To app users, they're a necessary evil at best. For developers, they may be one of the few sure-fire paths to monetization. Marketers, on the other hand, are unlikely to show major interest unless they can be assured their money will be well spent, which is why in-app advertising is about to come under a lot more scrutiny.
Almost exactly one year ago KDDI introduced au Smart Pass, a service whereby its smartphone customers can get unlimited access to approximately 500 Android apps for around $4.90 per month. This includes both free and premium apps such as games from Gameloft, the messaging app Line and the mobile-only Dolphin browser.
Android developers may be starting to catch up with their iOS counterparts in winning over customers, based on a global survey of app store activity over the last four months of 2012.
Rovio's Angry Birds are everywhere, in almost every form factor you could imagine, and there is no doubt in my mind that somewhere along the line someone is buying a piece of Angry Birds merchandise without having a clue that it has anything to do with a mobile app. That's when you know you've got a brand with legs.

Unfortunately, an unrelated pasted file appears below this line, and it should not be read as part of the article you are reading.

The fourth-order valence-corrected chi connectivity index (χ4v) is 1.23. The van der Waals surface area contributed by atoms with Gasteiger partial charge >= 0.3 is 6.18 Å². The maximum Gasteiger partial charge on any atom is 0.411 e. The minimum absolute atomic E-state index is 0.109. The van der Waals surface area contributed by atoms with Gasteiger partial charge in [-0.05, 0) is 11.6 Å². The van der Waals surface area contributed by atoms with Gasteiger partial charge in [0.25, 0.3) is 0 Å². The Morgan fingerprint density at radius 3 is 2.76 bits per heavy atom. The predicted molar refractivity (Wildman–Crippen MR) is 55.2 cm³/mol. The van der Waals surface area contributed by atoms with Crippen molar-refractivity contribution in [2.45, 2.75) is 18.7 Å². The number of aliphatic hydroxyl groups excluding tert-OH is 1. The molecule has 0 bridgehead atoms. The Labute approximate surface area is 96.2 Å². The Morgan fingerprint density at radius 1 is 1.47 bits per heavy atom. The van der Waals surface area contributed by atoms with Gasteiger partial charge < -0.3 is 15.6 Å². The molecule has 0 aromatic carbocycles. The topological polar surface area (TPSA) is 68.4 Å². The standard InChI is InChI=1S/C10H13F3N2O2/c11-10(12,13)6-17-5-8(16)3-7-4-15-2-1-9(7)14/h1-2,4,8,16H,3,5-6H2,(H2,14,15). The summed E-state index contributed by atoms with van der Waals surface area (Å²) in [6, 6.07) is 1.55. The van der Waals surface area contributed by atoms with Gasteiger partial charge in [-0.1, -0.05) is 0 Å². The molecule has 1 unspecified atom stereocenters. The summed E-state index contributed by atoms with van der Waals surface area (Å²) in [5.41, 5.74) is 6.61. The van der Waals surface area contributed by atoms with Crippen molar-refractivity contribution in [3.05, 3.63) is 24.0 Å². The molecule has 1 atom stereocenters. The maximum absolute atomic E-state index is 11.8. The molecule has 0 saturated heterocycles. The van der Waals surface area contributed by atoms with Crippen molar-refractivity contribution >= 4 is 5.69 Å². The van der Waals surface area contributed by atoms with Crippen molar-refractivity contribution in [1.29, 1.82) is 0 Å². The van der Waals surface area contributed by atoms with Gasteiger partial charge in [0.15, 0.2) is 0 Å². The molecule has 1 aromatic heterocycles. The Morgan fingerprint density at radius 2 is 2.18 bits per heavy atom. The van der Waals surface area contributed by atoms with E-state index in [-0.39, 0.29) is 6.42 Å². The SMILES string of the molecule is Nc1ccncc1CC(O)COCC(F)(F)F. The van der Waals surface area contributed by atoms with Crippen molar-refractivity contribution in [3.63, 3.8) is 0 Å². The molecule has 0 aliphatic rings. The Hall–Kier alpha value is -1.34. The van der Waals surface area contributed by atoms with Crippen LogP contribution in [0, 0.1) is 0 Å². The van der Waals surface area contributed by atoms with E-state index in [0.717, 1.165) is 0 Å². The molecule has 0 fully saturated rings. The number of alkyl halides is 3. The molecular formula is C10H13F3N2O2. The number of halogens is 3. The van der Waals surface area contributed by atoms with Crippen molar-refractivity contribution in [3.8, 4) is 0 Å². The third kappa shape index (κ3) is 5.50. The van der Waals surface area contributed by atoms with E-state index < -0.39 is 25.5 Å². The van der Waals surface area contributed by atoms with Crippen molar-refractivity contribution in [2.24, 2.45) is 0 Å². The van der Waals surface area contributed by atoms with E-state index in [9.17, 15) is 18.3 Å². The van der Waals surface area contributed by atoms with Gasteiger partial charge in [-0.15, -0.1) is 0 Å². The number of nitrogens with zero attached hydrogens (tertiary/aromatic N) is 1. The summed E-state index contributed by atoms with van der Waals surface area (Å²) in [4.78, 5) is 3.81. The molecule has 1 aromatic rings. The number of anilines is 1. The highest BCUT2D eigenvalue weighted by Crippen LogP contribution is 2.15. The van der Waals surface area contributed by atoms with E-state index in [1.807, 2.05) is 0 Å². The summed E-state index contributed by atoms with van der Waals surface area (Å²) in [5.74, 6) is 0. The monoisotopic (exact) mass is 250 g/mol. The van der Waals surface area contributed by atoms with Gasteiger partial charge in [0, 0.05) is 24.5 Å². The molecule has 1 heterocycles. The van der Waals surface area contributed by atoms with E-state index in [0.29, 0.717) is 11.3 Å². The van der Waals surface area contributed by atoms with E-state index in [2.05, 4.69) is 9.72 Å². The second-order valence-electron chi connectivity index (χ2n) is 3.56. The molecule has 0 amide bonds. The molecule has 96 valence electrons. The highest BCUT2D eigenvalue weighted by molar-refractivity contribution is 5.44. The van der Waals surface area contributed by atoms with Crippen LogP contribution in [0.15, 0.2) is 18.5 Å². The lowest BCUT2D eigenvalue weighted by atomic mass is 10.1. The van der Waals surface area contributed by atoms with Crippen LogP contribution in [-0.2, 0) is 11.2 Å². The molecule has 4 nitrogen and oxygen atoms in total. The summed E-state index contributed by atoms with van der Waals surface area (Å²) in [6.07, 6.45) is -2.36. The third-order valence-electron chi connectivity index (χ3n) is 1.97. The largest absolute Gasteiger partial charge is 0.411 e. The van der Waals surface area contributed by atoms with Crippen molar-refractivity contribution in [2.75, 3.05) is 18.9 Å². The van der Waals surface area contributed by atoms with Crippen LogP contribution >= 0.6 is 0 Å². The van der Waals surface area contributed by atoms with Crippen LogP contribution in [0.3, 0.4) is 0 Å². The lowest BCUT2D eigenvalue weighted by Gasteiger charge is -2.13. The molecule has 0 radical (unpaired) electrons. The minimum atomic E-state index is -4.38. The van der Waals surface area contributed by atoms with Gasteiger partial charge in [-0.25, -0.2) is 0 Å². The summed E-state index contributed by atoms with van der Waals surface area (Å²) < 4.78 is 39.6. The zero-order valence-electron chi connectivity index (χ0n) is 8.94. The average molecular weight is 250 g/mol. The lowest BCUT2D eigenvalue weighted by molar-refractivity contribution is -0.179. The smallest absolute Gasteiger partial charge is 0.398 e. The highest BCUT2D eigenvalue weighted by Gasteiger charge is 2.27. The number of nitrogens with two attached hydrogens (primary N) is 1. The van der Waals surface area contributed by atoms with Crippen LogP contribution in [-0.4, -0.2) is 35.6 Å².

Canalys offers a few recommendations that game developers should keep in mind as they try to crack the top 25:
Perhaps this could explain why Apple sometimes takes so long to approve new offerings for the app store: It is too busy dealing with customers who complain about all the in-app purchases they insist they didn't make.
What a difference three years make: According to an updated research report from Flurry, the number of consumers who continue to use mobile apps more than three months after they first install them has seen a 10 percent jump since 2009.